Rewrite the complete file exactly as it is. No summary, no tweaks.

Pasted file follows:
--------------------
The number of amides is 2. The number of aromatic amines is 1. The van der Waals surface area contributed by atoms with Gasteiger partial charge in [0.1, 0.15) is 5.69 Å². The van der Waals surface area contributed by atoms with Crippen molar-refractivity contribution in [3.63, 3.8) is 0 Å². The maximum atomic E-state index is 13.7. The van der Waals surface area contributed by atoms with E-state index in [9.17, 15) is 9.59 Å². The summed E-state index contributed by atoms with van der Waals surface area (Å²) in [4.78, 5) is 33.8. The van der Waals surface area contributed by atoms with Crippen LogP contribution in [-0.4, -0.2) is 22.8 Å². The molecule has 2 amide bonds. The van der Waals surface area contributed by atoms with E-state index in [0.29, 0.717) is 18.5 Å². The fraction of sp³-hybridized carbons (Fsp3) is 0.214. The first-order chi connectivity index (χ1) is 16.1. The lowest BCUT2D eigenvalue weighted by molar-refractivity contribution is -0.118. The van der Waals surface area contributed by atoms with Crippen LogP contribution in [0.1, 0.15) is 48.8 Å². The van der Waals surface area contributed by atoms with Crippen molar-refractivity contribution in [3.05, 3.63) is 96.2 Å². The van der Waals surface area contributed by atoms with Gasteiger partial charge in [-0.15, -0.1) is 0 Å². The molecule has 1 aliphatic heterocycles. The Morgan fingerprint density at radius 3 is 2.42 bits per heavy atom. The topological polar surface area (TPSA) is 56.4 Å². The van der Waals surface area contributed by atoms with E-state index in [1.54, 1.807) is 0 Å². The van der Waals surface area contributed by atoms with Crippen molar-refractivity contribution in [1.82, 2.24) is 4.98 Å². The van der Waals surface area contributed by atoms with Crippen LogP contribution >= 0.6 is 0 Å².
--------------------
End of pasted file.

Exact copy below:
The number of amides is 2. The number of aromatic amines is 1. The van der Waals surface area contributed by atoms with Gasteiger partial charge in [0.1, 0.15) is 5.69 Å². The van der Waals surface area contributed by atoms with Crippen molar-refractivity contribution in [3.63, 3.8) is 0 Å². The maximum atomic E-state index is 13.7. The van der Waals surface area contributed by atoms with E-state index in [9.17, 15) is 9.59 Å². The summed E-state index contributed by atoms with van der Waals surface area (Å²) in [4.78, 5) is 33.8. The van der Waals surface area contributed by atoms with Crippen LogP contribution in [-0.4, -0.2) is 22.8 Å². The molecule has 2 amide bonds. The van der Waals surface area contributed by atoms with E-state index in [0.29, 0.717) is 18.5 Å². The fraction of sp³-hybridized carbons (Fsp3) is 0.214. The first-order chi connectivity index (χ1) is 16.1. The lowest BCUT2D eigenvalue weighted by molar-refractivity contribution is -0.118. The van der Waals surface area contributed by atoms with Crippen LogP contribution in [0.1, 0.15) is 48.8 Å². The van der Waals surface area contributed by atoms with Crippen molar-refractivity contribution in [3.05, 3.63) is 96.2 Å². The van der Waals surface area contributed by atoms with Gasteiger partial charge in [-0.15, -0.1) is 0 Å². The molecule has 1 aliphatic heterocycles. The Morgan fingerprint density at radius 3 is 2.42 bits per heavy atom. The topological polar surface area (TPSA) is 56.4 Å². The van der Waals surface area contributed by atoms with E-state index in [1.54, 1.807) is 0 Å². The van der Waals surface area contributed by atoms with Crippen molar-refractivity contribution in [1.82, 2.24) is 4.98 Å². The van der Waals surface area contributed by atoms with Crippen LogP contribution >= 0.6 is 0 Å².